Caribbean Development Bank (CDB) Childhood Obesity Prevention (COP) Project – September 2018
Specific project outcome: Pilot project implemented and recommendations formulated for reduction in the consumption of sugar-sweetened beverages (SSBs) and increase in consumption of water in primary level schools in Jamaica.
Heart Foundation of Jamaica (HFJ) COP Project Highlights
Prior to executing the project, stakeholders were sensitised about the project and pledged to support the implementation of the intervention to reduce SSB consumption and increase water consumption in select primary schools.
- The intervention was piloted in Alpha Primary, Jessie Ripoll Primary and Seaward Primary and Junior High schools.
- A stakeholders’ meeting was held on March 27, 2018 to provide sensitization prior to intervention implementation. Those represented were from the Ministry of Education (MoE), National Water Commission (NWC), Ministry of Culture, Gender, Entertainment and Sport, along with the teacher coordinators of the pilot schools.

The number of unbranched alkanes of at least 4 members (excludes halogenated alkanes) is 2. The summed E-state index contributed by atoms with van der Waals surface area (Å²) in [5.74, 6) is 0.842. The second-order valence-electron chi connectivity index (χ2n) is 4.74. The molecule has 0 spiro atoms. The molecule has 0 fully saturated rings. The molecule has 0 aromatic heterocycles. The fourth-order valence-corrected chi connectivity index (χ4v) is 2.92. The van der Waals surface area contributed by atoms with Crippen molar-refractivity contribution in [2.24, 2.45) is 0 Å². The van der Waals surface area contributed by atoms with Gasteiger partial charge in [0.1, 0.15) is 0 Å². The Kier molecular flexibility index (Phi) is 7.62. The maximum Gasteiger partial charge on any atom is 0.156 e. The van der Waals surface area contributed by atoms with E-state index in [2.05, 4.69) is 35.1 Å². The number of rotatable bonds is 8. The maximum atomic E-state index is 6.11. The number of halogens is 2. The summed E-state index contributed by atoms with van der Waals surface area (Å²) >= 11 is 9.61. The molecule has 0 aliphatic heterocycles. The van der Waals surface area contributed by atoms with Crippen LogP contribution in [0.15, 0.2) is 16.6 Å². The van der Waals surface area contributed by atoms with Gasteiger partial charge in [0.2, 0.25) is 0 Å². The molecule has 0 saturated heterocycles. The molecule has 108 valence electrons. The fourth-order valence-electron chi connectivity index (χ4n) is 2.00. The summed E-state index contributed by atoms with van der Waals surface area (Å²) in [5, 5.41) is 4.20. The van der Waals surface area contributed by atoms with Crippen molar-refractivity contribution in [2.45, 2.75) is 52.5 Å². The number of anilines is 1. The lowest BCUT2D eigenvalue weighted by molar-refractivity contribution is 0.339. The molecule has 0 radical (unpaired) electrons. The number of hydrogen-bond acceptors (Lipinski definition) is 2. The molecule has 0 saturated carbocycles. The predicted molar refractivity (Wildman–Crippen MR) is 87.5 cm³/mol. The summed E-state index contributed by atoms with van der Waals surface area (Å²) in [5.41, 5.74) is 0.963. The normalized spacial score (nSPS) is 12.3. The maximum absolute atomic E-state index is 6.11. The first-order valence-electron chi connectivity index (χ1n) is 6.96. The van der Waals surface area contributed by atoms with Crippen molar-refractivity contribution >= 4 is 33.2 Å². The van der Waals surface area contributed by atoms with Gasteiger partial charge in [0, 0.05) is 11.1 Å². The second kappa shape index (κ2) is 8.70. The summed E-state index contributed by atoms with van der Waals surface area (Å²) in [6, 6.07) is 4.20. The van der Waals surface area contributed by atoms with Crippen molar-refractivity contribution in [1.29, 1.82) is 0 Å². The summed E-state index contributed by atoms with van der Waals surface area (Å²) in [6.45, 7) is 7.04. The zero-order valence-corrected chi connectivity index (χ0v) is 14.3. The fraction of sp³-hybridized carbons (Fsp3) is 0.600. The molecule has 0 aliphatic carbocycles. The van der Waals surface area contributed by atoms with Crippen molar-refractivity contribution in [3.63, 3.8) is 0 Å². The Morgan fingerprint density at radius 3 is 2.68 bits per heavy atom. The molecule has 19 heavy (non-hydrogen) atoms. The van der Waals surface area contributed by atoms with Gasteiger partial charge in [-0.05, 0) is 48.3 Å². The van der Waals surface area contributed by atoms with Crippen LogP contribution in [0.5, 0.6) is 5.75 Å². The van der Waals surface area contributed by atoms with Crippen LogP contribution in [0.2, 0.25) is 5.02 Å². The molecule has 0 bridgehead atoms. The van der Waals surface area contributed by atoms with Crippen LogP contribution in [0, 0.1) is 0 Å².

- NWC committed to providing bottled water for Water Days and water quality reports on each school.
- Vendors showed support for the initiative and helped with the control of water sales during and after school.
- An Action Plan to reduce the consumption of SSBs and increase the consumption of water in primary schools was presented to key stakeholders on April 12, 2018 and April 26, 2018. The stakeholders were pleased to be on board and bought into the concept of gradually eliminating the sale of SSBs in schools.
Details of the Intervention
The communication plan outlined the communication strategies that were undertaken to make the project a success. The main target audiences included the Healthy Heart Club (HHC) members, vendors, school administrators, general school population, parents, teaching staff and stakeholders. The main media used included PowerPoint presentations, social media, WhatsApp group, branded aprons, notice board banners, posters, props, team leaders at the schools and oral presentations at the schools’ general assembly.
- The NWC team assured the HFJ and stakeholders at meetings that all 3 pilot schools have potable water. Students were also reassured that their tap water was safe to drink. NWC water-quality reports were prepared by the technical team and submitted to the HFJ on August 3, 2018. The reports gave a detailed breakdown on the source and quality of the tap water provided to each school. The reports showed that the water quality for all three schools was up to standard.